The ratio of serum eicosapentaenoic acid to arachidonic acid and risk of cancer death in a Japanese community: The Hisayama Study

Masaharu Nagata, Jun Hata, Yoichiro Hirakawa, Naoko Mukai, Daigo Yoshida, Tomoyuki Ohara, Hiro Kishimoto, Hiroyuki Kawano, Takanari Kitazono, Yutaka Kiyohara, Toshiharu Ninomiya

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Abstract

Background: Whether the intake of eicosapentaenoic acid (EPA) or arachidonic acid (AA) affects the risk of cancer remains unclear, and the association between the serum EPA:AA ratio and cancer risk has not been fully evaluated in general populations. Methods: A total of 3098 community-dwelling subjects aged ≥40 years were followed up for 9.6 years (2002-2012). The levels of the serum EPA:AA ratio were categorized into quartiles (< 0.29, 0.29-0.41, 0.42-0.60, and > 0.60). The risk estimates were computed using a Cox proportional hazards model. The same analyses were conducted for the serum docosahexaenoic acid to arachidonic acid (DHA:AA) ratio and individual fatty acid concentrations. Results: During the follow-up period, 121 subjects died of cancer. Age- and sex-adjusted cancer mortality increased with lower serum EPA:AA ratio levels (P trend < 0.05). In the multivariable-adjusted analysis, the subjects in the first quartile of the serum EPA:AA ratio had a 1.93-fold (95% confidence interval, 1.15-3.22) greater risk of cancer death than those in the fourth quartile. Lower serum EPA concentrations were marginally associated with higher cancer mortality (P trend < 0.11), but the serum DHA or AA concentrations and the serum DHA:AA ratio were not (all P trend > 0.37). With regard to site-specific cancers, lower serum EPA:AA ratio was associated with a higher risk of death from liver cancer. However, no such associations were detected for deaths from other cancers. Conclusions: These findings suggest that decreased level of the serum EPA:AA ratio is a significant risk factor for cancer death in the general Japanese population.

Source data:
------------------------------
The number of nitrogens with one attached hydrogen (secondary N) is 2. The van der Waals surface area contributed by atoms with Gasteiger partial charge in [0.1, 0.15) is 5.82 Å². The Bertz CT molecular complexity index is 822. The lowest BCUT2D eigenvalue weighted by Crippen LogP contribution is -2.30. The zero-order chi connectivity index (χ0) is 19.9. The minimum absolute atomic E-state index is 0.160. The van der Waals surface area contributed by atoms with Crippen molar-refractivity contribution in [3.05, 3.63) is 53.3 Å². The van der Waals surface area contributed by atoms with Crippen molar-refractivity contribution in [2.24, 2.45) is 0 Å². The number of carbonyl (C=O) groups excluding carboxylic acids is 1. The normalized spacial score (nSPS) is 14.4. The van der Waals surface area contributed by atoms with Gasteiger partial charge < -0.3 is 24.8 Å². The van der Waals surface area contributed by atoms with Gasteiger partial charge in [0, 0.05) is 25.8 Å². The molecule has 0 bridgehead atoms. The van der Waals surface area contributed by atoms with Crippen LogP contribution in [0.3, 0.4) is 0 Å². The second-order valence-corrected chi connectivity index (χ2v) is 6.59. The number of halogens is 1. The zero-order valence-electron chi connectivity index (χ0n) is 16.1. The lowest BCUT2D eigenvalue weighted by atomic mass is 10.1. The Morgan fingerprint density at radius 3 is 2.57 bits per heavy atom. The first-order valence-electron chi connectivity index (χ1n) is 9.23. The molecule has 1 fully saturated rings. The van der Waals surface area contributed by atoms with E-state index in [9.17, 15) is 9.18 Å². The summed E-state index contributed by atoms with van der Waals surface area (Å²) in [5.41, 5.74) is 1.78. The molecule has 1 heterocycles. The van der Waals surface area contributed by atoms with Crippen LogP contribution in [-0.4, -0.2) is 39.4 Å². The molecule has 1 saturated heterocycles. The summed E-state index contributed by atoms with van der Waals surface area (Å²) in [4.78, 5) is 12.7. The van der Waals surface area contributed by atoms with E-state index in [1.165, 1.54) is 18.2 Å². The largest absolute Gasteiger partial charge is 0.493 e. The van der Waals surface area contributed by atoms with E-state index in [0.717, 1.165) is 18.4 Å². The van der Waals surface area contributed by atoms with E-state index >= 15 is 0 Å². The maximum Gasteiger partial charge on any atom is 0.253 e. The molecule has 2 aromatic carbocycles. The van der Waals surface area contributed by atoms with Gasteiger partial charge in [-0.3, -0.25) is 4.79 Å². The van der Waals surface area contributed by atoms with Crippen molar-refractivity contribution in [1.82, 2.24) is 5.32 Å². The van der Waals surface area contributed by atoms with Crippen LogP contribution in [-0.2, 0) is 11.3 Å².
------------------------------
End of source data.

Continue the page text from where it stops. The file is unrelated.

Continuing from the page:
Original languageEnglish
Pages (from-to)578-583
Number of pages6
JournalJournal of epidemiology
Volume27
Issue number12
DOIs
Publication statusPublished - Jan 1 2017

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Eicosapentaenoic Acid
Arachidonic Acid
Serum
Neoplasms
Independent Living
Docosahexaenoic Acids
Liver Neoplasms
Proportional Hazards Models
Population
Fatty Acids
Odds Ratio
Mortality

All Science Journal Classification (ASJC) codes

  • Epidemiology

Cite this

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title = "The ratio of serum eicosapentaenoic acid to arachidonic acid and risk of cancer death in a Japanese community: The Hisayama Study",